The Gelugpa doctrine is an abstruse collection of beliefs in ghosts and demons, combined with degrading rituals of subjugation. Like all religion it is based essentially on the exploitation of shrewdly targeted fear of the hereafter. The teachings of Tibetan Buddhism are steeped in horrifying depictions of monsters, vampires, and devils. Who will not obey the divine laws of the Lamas will find himself inevitably in one of the sixteen hells. One of these consists of a being immersed to the neck in a "stinking swamp of excrements," while, at the same time, being "picked at and gnawed to the bone by the razor sharp beaks of the huge insects that live there." In other hells one is burnt, smashed, squashed, and crushed by boulders or cut into a thousand pieces by huge razor knives. And that is constantly repeated over eons. What this kind of pathological Karma craze causes in the heads of simple structured, uneducated people–not to speak of the heads of three or four year old children who are saturated with this–one can only guess with a shudder.

Tibetan Buddhism systematically raises people with crippled minds and souls. A significant component of the ritualism, to which also belong various–as a rule deeply contemptuous of women–sexual practices, is the ingestion of "unclean substances." These include five kinds of meat (bull, dog, elephant, horse, and human meats) as well as five kinds of liquids (excrement, brain, sexual fluids, blood, and urine). The in-depth reasoning for this kind of tantric rites is to obtain knowledge that "no thing in itself is clean or unclean and such notions are simply based on false abstractions." Consequently, even human flesh has to be eaten.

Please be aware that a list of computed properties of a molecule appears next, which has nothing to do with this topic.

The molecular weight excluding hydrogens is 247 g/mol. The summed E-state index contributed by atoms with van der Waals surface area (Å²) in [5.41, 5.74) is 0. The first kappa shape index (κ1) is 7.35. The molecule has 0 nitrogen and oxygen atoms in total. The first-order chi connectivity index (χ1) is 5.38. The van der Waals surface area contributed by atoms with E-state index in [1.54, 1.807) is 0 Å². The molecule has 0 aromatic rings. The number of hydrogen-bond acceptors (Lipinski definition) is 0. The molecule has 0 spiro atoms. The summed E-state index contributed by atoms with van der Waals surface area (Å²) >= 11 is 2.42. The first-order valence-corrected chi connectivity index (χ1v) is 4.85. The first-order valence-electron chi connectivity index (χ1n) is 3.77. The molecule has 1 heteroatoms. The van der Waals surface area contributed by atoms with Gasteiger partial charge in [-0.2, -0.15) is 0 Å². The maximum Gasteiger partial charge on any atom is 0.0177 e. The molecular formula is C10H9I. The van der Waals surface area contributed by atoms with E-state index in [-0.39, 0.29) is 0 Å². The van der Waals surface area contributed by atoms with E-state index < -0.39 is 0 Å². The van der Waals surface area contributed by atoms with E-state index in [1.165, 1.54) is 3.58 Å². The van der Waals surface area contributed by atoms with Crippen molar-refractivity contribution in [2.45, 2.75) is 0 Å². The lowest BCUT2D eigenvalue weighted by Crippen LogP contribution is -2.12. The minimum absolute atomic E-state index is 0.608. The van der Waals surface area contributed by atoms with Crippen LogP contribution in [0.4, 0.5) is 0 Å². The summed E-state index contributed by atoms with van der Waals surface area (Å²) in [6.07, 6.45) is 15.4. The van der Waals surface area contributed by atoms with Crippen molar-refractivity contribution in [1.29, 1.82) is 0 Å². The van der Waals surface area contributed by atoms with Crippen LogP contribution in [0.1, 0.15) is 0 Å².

A whole society is victimized by such collective acts of delusion under the joke of this madness that is passed on from one generation of monks to the next. In the end, even the monks and Lamas themselves are victims who, drilled since earliest childhood, having been robbed of any chance of independent thinking and acting, cannot themselves recognize this psychopathic lunacy in which they are caught; they who, contrariwise, take their hidden and crippled self-consciousness, their spittle licking and feces eating as an expression of a higher consciousness, indispensable for the "road to enlightenment."

Note: Colin Goldner is director of the Forum of critical psychology in Munich, an information center for those injured through psycho cultures. He presented numerous published critiques of esoterica and occultism. His latest publication is entitled: "Dalai Lama — Decline of a God-King" (Alibri Publishers, Aschaffenburg, 1999).

Terror against critics of the Dalai Lama

Munich: The Munich sect and occultism critic Colin Goldner is being massively threatened. This is triggered by his new book about the Dalai Lama and Tibetan Buddhism. Among other items, sexual practices of the Lamas with children are exposed. An anonymous letter was received by Goldner’s publishing office in September [1999] in which it was stated that "he must pay for this," if his book is not withdrawn. The note was signed: "Death to the Traitor."

The Alibi publishing house received a parcel addressed to Goldner in October [1999] and it was suspected to contain explosives. In the end, it "only" contained an evil smelling mixture of feces and paper. Colin Goldner: "Here we can see how far the supposedly peacefulness of Tibetan Buddhism is going. Violence runs like a red tracer thread through the history of Vajrayana-Buddhism, even though the Dalai Lama projects a different picture.

The "review" in the Scene-Magazine Tibet Forum fits this picture; in it the Goldner book is equated with the anti-Jewish combative Nazi paper "Der Stürmer" (The Storm Trooper).

[© Translation by Eunacom Secular Publications]